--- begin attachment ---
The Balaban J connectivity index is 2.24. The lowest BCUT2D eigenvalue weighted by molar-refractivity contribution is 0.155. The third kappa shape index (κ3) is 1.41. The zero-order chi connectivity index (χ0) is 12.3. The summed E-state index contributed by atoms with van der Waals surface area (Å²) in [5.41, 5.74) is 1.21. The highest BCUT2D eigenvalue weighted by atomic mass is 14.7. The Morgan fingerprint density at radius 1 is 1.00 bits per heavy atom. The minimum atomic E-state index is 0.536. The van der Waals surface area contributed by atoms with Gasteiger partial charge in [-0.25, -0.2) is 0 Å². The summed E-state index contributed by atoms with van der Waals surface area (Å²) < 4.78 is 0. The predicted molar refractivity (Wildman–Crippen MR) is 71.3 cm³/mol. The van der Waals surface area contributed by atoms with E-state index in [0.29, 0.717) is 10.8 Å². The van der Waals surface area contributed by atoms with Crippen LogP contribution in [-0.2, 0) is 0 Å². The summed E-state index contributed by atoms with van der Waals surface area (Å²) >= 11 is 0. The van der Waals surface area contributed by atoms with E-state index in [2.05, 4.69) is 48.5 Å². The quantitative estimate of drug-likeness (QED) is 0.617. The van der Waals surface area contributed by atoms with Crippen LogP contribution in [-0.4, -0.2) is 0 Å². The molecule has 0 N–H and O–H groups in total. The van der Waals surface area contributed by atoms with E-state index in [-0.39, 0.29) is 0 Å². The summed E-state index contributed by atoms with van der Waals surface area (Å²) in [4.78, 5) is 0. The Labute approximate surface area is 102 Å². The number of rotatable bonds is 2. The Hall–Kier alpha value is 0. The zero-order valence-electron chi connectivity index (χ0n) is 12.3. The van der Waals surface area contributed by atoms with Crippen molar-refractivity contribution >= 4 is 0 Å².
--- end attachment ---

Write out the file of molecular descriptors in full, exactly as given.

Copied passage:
The Balaban J connectivity index is 2.24. The lowest BCUT2D eigenvalue weighted by molar-refractivity contribution is 0.155. The third kappa shape index (κ3) is 1.41. The zero-order chi connectivity index (χ0) is 12.3. The summed E-state index contributed by atoms with van der Waals surface area (Å²) in [5.41, 5.74) is 1.21. The highest BCUT2D eigenvalue weighted by atomic mass is 14.7. The Morgan fingerprint density at radius 1 is 1.00 bits per heavy atom. The minimum atomic E-state index is 0.536. The van der Waals surface area contributed by atoms with Gasteiger partial charge in [-0.25, -0.2) is 0 Å². The summed E-state index contributed by atoms with van der Waals surface area (Å²) < 4.78 is 0. The predicted molar refractivity (Wildman–Crippen MR) is 71.3 cm³/mol. The van der Waals surface area contributed by atoms with E-state index in [0.29, 0.717) is 10.8 Å². The van der Waals surface area contributed by atoms with Crippen LogP contribution in [-0.2, 0) is 0 Å². The summed E-state index contributed by atoms with van der Waals surface area (Å²) >= 11 is 0. The van der Waals surface area contributed by atoms with E-state index in [2.05, 4.69) is 48.5 Å². The quantitative estimate of drug-likeness (QED) is 0.617. The van der Waals surface area contributed by atoms with Crippen LogP contribution in [-0.4, -0.2) is 0 Å². The molecule has 0 N–H and O–H groups in total. The van der Waals surface area contributed by atoms with E-state index in [-0.39, 0.29) is 0 Å². The summed E-state index contributed by atoms with van der Waals surface area (Å²) in [4.78, 5) is 0. The Labute approximate surface area is 102 Å². The number of rotatable bonds is 2. The Hall–Kier alpha value is 0. The zero-order valence-electron chi connectivity index (χ0n) is 12.3. The van der Waals surface area contributed by atoms with Crippen molar-refractivity contribution >= 4 is 0 Å².